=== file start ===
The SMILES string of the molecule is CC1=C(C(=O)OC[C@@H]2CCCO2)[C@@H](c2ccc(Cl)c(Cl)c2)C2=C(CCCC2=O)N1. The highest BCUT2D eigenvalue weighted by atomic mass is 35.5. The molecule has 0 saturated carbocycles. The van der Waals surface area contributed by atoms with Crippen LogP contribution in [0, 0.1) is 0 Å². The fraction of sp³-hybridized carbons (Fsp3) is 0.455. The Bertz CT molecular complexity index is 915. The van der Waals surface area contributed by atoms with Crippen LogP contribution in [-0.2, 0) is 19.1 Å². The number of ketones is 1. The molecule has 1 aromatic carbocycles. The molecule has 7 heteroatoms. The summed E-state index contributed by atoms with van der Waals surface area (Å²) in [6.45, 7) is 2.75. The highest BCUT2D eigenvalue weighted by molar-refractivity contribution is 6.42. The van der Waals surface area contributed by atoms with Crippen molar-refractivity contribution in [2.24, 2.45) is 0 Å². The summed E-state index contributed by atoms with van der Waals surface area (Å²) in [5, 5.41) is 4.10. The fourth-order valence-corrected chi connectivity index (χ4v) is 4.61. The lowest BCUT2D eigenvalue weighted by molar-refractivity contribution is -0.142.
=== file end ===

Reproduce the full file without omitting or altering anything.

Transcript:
The SMILES string of the molecule is CC1=C(C(=O)OC[C@@H]2CCCO2)[C@@H](c2ccc(Cl)c(Cl)c2)C2=C(CCCC2=O)N1. The highest BCUT2D eigenvalue weighted by atomic mass is 35.5. The molecule has 0 saturated carbocycles. The van der Waals surface area contributed by atoms with Crippen LogP contribution in [0, 0.1) is 0 Å². The fraction of sp³-hybridized carbons (Fsp3) is 0.455. The Bertz CT molecular complexity index is 915. The van der Waals surface area contributed by atoms with Crippen LogP contribution in [-0.2, 0) is 19.1 Å². The number of ketones is 1. The molecule has 1 aromatic carbocycles. The molecule has 7 heteroatoms. The summed E-state index contributed by atoms with van der Waals surface area (Å²) in [6.45, 7) is 2.75. The highest BCUT2D eigenvalue weighted by molar-refractivity contribution is 6.42. The van der Waals surface area contributed by atoms with Crippen molar-refractivity contribution in [2.24, 2.45) is 0 Å². The summed E-state index contributed by atoms with van der Waals surface area (Å²) in [5, 5.41) is 4.10. The fourth-order valence-corrected chi connectivity index (χ4v) is 4.61. The lowest BCUT2D eigenvalue weighted by molar-refractivity contribution is -0.142.